6-Floor East Side “Contour” Plan Approved
Architecture Review Board okays revised plan for 88-unit apartment.
Architects for the Contour development, a six-floor apartment complex planned for the corner of E. Ivanhoe Avenue and N. Prospect Avenue, went before the East Side Architecture Review Board Monday with what should be the final designs.
The new plan includes more parking, an added fitness center, as well as changes to the retail layout on the first floor.
“Architecturally, we’ve taken the concept and further improved the areas we’ve had concerns with,” said Matt Rinka, a partner at Rinka-Chung Architecture. The tweaks in this latest iteration follow comments from board members when the design first came before them in 2015.
Designers have increased underground parking from 73 spaces to 90, in a move that Rinka characterized as more “cost-effective,” while reducing parking on the ground level from 63 to 50 spots.
The design also changed up the retail space on the first floor leaving 9,900 square feet of it, and an extra bay of storefront windows on the south wall.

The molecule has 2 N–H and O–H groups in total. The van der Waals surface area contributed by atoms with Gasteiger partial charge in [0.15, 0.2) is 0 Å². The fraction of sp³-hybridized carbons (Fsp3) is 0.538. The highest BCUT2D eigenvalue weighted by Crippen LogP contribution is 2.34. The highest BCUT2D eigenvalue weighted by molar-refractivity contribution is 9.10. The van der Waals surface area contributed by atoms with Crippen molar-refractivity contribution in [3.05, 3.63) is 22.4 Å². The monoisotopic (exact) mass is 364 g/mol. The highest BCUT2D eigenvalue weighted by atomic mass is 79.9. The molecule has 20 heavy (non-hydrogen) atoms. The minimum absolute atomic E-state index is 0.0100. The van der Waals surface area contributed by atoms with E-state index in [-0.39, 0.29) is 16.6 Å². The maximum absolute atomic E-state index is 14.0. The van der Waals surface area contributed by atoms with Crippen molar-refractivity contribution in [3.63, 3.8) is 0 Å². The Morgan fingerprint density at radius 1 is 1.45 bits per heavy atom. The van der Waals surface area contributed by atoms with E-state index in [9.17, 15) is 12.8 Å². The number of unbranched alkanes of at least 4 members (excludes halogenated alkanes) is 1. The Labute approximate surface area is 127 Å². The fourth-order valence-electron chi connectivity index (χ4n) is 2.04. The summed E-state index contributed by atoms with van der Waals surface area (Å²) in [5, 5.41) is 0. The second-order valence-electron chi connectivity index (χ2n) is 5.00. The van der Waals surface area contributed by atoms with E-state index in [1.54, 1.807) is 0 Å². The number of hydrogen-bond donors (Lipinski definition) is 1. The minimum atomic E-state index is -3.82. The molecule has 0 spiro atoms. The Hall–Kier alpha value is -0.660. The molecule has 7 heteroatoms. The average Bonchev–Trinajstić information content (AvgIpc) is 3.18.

The change and addition of storefront windows comes after an unnamed medical practice decided against moving to the location.
On the second level, the apartment units have been reconfigured to add a fitness center and club room with a large terrace.
On the south side of the building there are private balconies that sit on top of the first floor parking garage. The rest of this rooftop will be covered in a decorative river rock, but that may change. Board members said they would prefer green space. Rinka agreed, noting he favors green space, but will check with the developer.
The board also got a look at some of the building materials. The designers plan to use cement board for the majority of the siding, along with metal paneling in some areas and a black terra cotta paneling unique for a residential building in Milwaukee. A faux-wood metal paneling is also being used around the first level of the building.
“It’s actually more expensive material than the wood,” Rinka said, “and if you look from a reasonable distance it looks really sharp.”
Over the long term, the fake-wood paneling should save on maintenance costs.
The board approved the changes Monday, with conditions allowing staff to approve minor changes like the green space should it be added.
Now, the developers are just waiting on final permitting, Rinka said, and hope to begin demolition soon.